Wednesday, September 13, 2017

About ex-Dividends Revisited

Several years ago, I wrote a post about dividends and ex-dividends. Due to the change to T+2 settlement time, that article needs to be revised. Here, I will discuss the mechanics of dividends. Basically, stocks could be classified into two categories: those that pay dividends, and those that don't. A lot of smaller, growth companies do not pay a dividend. Companies are not required to pay dividends, and each dividend is declared by the company (usually at a board of directors meeting) before it is paid.

In the United States, most companies that pay a regular dividend do so every quarter. There are exceptions, for example some companies pay their dividends only once or twice a year. Most of the time, when looking at a financial website, the dividend is listed with the company stock quote. I estimate that 95% of the time this data is correct. However, sometimes it is inaccurate or outdated, so it is a good idea to confirm this information against another source.

Typically, when dividends are announced, the company will usually issue a press release that says something like this:

DALLAS, Aug. 1, 2017 /PRNewswire/ -- The board of directors of Kimberly-Clark Corporation (KMB) has declared a regular quarterly dividend of $.97 per share. The dividend is payable on October 3, 2017, to stockholders of record on September 8, 2017.

Let's dissect this statement. In 2017, Kimberly-Clark (NYSE: KMB) paid dividends of 97 cents per quarter (equivalent to $3.88 for the year). The dividend is paid on October 3 to "shareholders of record" on September 8. In order to be a "shareholder of record" one has to own the stock 2 business days before the record date. (This is a change from the previous 3 business day requirement.) In this case, that date is September 6. On September 7, the stock goes "ex-dividend". What that means is that if you buy the stock on September 7 or later, you are not entitled to this particular 97-cent dividend. The term "ex-" in this case means "without". So as of September 7, the stock trades without the current dividend.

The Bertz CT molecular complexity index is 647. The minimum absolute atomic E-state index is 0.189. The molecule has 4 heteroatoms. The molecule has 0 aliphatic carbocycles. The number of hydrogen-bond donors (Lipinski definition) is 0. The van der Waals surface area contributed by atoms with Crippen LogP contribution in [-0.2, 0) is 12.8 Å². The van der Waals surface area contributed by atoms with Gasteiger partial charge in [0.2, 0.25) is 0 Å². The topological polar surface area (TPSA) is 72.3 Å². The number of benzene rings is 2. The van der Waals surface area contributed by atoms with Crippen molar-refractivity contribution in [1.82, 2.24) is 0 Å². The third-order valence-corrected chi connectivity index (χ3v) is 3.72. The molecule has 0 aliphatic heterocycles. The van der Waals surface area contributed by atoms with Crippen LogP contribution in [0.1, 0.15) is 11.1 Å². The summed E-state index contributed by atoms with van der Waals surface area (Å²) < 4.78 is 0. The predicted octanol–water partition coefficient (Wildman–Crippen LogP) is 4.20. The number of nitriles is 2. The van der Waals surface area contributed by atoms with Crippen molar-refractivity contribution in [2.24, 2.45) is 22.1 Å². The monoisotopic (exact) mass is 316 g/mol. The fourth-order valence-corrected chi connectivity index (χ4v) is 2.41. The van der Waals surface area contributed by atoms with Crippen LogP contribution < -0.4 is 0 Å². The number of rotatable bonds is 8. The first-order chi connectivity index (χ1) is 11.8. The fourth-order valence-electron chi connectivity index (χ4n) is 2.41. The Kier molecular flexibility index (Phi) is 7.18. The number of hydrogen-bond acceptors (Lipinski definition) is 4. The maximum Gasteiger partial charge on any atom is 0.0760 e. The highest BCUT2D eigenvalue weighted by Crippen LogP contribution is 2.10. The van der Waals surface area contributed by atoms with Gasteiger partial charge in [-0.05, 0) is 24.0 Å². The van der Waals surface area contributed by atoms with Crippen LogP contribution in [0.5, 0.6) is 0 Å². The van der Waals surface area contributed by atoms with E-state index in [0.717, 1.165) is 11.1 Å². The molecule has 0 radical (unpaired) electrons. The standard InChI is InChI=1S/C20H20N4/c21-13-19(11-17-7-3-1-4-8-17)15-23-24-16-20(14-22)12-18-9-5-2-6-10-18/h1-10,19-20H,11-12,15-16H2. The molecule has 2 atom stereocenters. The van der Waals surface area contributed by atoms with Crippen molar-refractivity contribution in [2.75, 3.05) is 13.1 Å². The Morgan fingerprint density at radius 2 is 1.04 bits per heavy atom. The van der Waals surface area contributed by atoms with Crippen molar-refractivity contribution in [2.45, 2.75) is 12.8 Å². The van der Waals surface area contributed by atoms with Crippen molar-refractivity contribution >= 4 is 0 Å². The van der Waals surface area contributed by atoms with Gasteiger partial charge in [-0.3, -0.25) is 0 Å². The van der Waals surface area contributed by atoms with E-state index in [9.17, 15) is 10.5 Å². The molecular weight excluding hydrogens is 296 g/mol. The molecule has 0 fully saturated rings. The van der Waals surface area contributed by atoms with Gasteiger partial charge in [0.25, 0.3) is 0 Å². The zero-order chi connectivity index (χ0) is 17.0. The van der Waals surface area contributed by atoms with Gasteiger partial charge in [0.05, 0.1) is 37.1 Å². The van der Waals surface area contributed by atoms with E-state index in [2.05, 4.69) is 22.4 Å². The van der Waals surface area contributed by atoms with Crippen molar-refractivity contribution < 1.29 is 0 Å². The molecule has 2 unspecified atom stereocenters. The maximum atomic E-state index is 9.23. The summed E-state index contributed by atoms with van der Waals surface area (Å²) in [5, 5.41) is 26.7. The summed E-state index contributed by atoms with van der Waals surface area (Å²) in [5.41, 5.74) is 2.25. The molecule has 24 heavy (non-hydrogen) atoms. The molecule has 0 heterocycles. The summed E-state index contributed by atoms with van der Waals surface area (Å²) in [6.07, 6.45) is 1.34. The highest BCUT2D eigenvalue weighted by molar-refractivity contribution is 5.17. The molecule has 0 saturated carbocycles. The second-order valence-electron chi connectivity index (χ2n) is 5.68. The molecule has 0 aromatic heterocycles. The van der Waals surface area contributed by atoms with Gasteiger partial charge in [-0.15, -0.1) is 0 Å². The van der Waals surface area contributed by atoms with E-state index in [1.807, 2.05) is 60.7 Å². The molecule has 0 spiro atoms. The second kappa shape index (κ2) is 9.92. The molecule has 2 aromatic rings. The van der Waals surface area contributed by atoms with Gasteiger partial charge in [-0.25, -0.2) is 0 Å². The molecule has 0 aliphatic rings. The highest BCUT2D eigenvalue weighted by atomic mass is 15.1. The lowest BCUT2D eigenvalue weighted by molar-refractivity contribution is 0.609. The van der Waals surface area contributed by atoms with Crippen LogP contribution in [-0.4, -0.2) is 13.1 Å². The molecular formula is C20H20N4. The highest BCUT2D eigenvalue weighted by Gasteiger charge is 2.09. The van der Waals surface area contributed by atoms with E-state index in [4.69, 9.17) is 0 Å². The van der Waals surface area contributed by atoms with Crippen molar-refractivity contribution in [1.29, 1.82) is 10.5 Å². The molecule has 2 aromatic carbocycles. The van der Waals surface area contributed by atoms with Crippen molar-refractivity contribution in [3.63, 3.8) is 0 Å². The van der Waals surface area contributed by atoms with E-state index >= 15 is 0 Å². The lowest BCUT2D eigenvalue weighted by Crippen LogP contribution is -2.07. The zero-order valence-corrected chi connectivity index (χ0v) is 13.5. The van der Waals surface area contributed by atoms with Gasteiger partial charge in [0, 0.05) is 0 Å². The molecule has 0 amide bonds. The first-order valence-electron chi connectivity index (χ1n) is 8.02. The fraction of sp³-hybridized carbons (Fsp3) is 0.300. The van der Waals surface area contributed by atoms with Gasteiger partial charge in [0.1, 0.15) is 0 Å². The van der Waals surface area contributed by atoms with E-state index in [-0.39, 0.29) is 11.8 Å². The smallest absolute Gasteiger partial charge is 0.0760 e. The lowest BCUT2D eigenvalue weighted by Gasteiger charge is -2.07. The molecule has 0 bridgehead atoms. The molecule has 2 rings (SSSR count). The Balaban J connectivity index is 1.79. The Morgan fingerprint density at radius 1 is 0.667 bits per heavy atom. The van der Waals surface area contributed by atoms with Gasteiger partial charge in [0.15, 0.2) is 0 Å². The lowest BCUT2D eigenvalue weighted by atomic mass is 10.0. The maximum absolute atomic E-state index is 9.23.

A common question about dividends is "What happens if you sell the stock on September 7 or later, but before the October 3 date when dividends are paid?" In this case, you would be entitled to the dividend, even though you don't own the stock on the pay date. This has happened to me several times where I've received dividends on stock that I no longer own.

Another more involved question that people sometimes ask is "What if you bought the stock on September 6 and sold the stock on September 7. Does that qualify you as a "shareholder of record" for September 8?"

Looking at a calendar, if you buy the stock on Wednesday, September 6 (trade date), it will settle in your account T+2 days later, on the morning of Friday, September 8 (settlement date). On the settlement date, the brokerage deducts cash from your sweep account in exchange for the stock. If you sell the stock on Thursday, September 7, the sale will settle in your account on the following Monday, September 11.

In this example, you are the "shareholder of record" from the morning of Sept 8 until the morning of Sept 11. This sounds strange because you have already traded away the stock. Nevertheless, you "own" the stock at the close of business of Sept 8, so you are entitled to the dividend. Some investors actually use this method, which is known as a "dividend capture" strategy, to invest in stocks.

PFS

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